Religion Prof: The Blog of James F. McGrath
The Blog of Dr. James F. McGrath, Clarence L. Goodwin Chair in New Testament Language and Literature at Butler University, Indianapolis
I’m sorry Miss Pollitt, but Moses failed to turn the stone tablets over, whereupon he would have found the remaining commandments so questionably inscribed.
I doubt it. War would have been re-termed “struggle against infidels”, tyranny as “national liberation”, taking over other people’s countries as “expanding the earthly dominion of the Lord”, cruelty to children as “discipline”, slavery as “voluntary serfdom”, wife-beating as “suppression of disorder”, exploitation of workers as “employment”, stoning as “corpse fragmentation”, and “treating women-or anyone-as chattel or inferior beings” as “complementarianism”.
If Israel’s history shows us anything, it’s obvious that more laws are the solution to all our problems.
As I understand it, God’s plan for the Israelites involved them taking over other peoples’ countries by war, stoning, and treating captured women as chattels or slaves. Perhaps he did wisely not to give them the proposed commandments – it would only have confused them.
I think “do justice”,”love kindness”,”do unto others as you would have them do unto you” and “As you have done unto the least of these,even so have you done unto me” imply the use of reason and compassion without a lot of lists and specific orders.
Martin Luther’s commentary on the commandments in his Small Catechism interprets the existing 10 to cover everything listed above (with the possible exception of the notion of a justifiable war*). He takes the 10 from a very narrowly focused checklist to a broad paintbrush covering everything in the neighborhood.
In fact most of the points listed fall clearly under, “Thou shalt not kill.” If you can justify any of these not under that commandment, “Thou shalt not steal,” should pick up the rest.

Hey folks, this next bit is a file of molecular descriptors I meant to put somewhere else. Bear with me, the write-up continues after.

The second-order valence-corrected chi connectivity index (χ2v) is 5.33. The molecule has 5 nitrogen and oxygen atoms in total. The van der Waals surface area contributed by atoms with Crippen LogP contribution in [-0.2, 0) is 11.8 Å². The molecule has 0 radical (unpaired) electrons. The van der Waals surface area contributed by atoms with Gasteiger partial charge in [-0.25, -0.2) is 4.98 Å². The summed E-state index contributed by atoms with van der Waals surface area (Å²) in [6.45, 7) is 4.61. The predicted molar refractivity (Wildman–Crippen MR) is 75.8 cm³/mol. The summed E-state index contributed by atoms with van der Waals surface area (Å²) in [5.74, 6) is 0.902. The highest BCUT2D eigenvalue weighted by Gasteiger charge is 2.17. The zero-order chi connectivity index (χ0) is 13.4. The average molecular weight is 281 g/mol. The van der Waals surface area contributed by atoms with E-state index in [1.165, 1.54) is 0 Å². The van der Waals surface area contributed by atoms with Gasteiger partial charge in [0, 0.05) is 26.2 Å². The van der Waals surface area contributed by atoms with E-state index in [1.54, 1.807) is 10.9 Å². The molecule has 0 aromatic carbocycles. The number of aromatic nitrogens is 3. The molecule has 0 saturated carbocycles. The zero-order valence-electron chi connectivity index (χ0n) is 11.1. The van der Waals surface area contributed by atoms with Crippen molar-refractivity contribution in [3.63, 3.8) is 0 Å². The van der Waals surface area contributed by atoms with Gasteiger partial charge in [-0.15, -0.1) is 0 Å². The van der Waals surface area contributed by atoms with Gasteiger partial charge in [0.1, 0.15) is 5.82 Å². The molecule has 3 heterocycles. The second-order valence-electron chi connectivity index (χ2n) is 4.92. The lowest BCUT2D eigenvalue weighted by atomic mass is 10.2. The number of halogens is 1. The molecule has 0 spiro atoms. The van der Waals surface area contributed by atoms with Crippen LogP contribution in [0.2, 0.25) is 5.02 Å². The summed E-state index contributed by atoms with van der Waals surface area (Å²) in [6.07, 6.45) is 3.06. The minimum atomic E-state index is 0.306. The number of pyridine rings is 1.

*See Thomas Aquinos’s Doctrine of Double Effect
Hmm…I don’t know. We humans seem to be pretty good at rationalizing, so I’m not sure that would have made a difference.
What most people don’t understand is that besides being a guide for a much different time and place, there is a great deal more than meets the eye to the Decalogue. First of all, it’s in theform of a suzerainty treaty, the treaty often accepted by a vassal people, except that, unlike the very detailed prescriptive law codes of the time, the much maligned negative form (You shall not…) was actually very freeing and represented unique freedom: avoid these things and you are able to live freely. The command about stealing was originally probably about stealing a person, capturing, kidnapping, taking or selling someone into slavery. (It could also apply today to stealing a person’s sense of self-worth, as in racism.) “Covet” meant not to envy but to begin making plans to acquire by whatever means necessary.
For those who believe God commanded the Israelites to slaughter whole villages, you should know that the term usually translated inhabitants, Yoshevim, meant “those enthroned,” which is much different and suggests an alternate version of the “conquest” model of Joshua, et.al. entering Palestine. It’s wearying to see fundamentalists and skeptics alike accept the Bible literally or in blatant ignorance of good scholarship.
“An eye for an eye, a tooth for a tooth,” likewise, was an improvement over disproportionate punishments such as death. It was a limitation: only one eye for one eye, one tooth for one tooth. It’s still retributive vengeance, but in that time and place, it was an improvement.
To suggest that God missed an opportunity is a foolish statement and leads to believe that you do not know Him or His Word. Someday you will have the “opportunity” (which will be required) to stand before your Creator and repeat it. You have my deepest sympathy.
I don’t think you have understood the point. You are starting from the idolatrous and thus unbiblical assumption that certain human words are rather divine words, and then proceeding from that ungodly assumption to twist the Bible to serve a purpose that it should not – and cannot if one takes its contents and history seriously.
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